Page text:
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We are this day happy witnesses that it hath ap-
to love as Christ has loved. This is at once the origin and pattern of Christian benevolence. Without it, humanity would have had but a li. mited sphere, and a feeble operation. Without it, mutual regard of man to man would have been altogether insufficient for the deliverance of a single soul: Now we are placed in a situation in which we may be the honoured instruments of removing the greatest evil from the world, and of promoting the best, even the eternal interests of mankind. The man, whose mind is animated with truly Christian benevolence, gladly avails himself of that advantageous situatior. While he is not indifferent to any of the interests of his fellow-creatures, but cheerfully lends his friendly charitable aid to all who need it, and for every useful purpose, yet his more ardent and generous ambition is to do the greatest good to precious immortal souls. He is ready to sacrifice every worldly pleasure, honour, and advantage to the propagation of the gospel. Seeking the prosit of many that they may be faved, he eagerly seizes every opportunity of se:rding to others the word of salvation. This le considers as the best and most precious feed which can be fown in the field of the world. He thinks
himself happy if he can furnish the scriptures, and the means of religious instruction and eternal salvation, to those who are ready to perish for lack of knowledge. "To be the instrument of bringing glory to God, and supreme happiness to men, chiefly commands his attention, and excites and regulates every benevolent scheme and exertion. Such, my brethren, is the amiable and great and useful character represented in our text, under the figure of sowing bountifully.
Let us now attend, as was proposed, in the second place, to the richness of his reward, expressed in the promise added, that he shall reap also bountifully. Need I here caution you against confidering what shall be said on this part of the subject, as holding out any deserved recompence to personal merit. No such connexion of things could be intended by the apostle. Every claim of this kind is expressly condemned by the whole tenor of his doctrine and example. At the same time, like one skilful in the word of righteous. ness, and who knew the grace of God in truth, he is carcful to assert its practical influence, and the inviolable connexion betwixt the privileges and hopes of Christians, and a corresponding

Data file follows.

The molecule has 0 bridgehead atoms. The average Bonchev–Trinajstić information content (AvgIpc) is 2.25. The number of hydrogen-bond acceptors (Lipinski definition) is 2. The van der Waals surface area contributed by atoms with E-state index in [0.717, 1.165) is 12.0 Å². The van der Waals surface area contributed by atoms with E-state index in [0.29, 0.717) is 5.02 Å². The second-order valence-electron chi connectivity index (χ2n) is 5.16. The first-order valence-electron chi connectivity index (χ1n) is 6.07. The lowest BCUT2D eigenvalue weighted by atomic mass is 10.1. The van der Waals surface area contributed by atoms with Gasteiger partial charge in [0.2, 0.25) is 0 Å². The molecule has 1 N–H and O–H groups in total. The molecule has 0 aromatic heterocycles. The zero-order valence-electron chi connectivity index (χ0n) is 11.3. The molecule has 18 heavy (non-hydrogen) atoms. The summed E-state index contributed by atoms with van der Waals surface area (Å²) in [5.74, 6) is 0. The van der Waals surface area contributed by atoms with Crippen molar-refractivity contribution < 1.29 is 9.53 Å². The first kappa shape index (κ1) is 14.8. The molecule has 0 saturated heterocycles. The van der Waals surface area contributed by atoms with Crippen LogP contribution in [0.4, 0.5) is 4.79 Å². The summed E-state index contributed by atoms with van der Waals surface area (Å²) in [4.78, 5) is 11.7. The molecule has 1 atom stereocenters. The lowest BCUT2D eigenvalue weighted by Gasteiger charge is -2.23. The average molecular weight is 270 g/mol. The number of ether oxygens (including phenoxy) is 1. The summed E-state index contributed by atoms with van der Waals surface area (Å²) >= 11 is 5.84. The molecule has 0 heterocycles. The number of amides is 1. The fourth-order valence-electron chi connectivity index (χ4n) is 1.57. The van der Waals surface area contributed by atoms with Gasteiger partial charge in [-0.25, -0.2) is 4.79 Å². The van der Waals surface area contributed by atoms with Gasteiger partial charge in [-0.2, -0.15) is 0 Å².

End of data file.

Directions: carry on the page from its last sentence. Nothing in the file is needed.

character. The apostle, therefore, must not be understood as proposing the remuneration of meritorious exertions, but an encouraging animating motive to duty. The reward is not of debt, but of grace. The grace, which promises and bestows the reward, forms, as we have already shown, the character suited to it. In that character, we contemplate not the dignity of me. rit, but the necessary evidence of an interest in the love of God, and all its great and eternal defigns. This will be still more apparent from the illustration of this second head of discourse.
In the first place, the truth of this great and gracious promise will be felt in inward enjoy. ment and spiritual improvement. The good man, says Solomon, shall be satisfied from himself. This is not the pride of self-Aattery, but the testimony of a good conscience. The pleasures of a benevolent mind, are of a peculiarly refined and exalted nature. Strangers to purity of principle and affection, cannot intermeddle with this joy. In this respect, virtue is its own reward. Self-fatisfaction, without having the moral sense exercised, to discern between good and evil, is an unenviable and despicable enjoyment. If we feel and think with any degree of justness concerning right and wrong, every finful pursuit and pleasure must be mixed with difapprobation and painful apprehension. On the contrary, the due exercise of our moral powers supposes a regularity and fubordination in all the parts of our spiritual constitution, which, in the nature of things, is inseparable from real enoyment. In this, indeed, all proper mental enoyment confists ; because thus all the affections of the soul meet with, and act upon their proper objects. In the exercise of charity, for instance, how can an unpleasing sentiment arise in the mind ? Every disposition excited and exerted is marked with amiableness, gentleness, and kindness. Here, too, a high degree of happiness is derived from the good which we are instrumental in communicating to others. What they feel in receiving our assistance, we feel in giving it. The sensibility which was fo tenderly touched by their miseries, is not less susceptible of their joy, when relieved and comforted, and we naturally participate in the satisfaction which we have been enabled to impart. But, besides this native operation, and effect of benevolent sentiments and exertions, when these are reviewed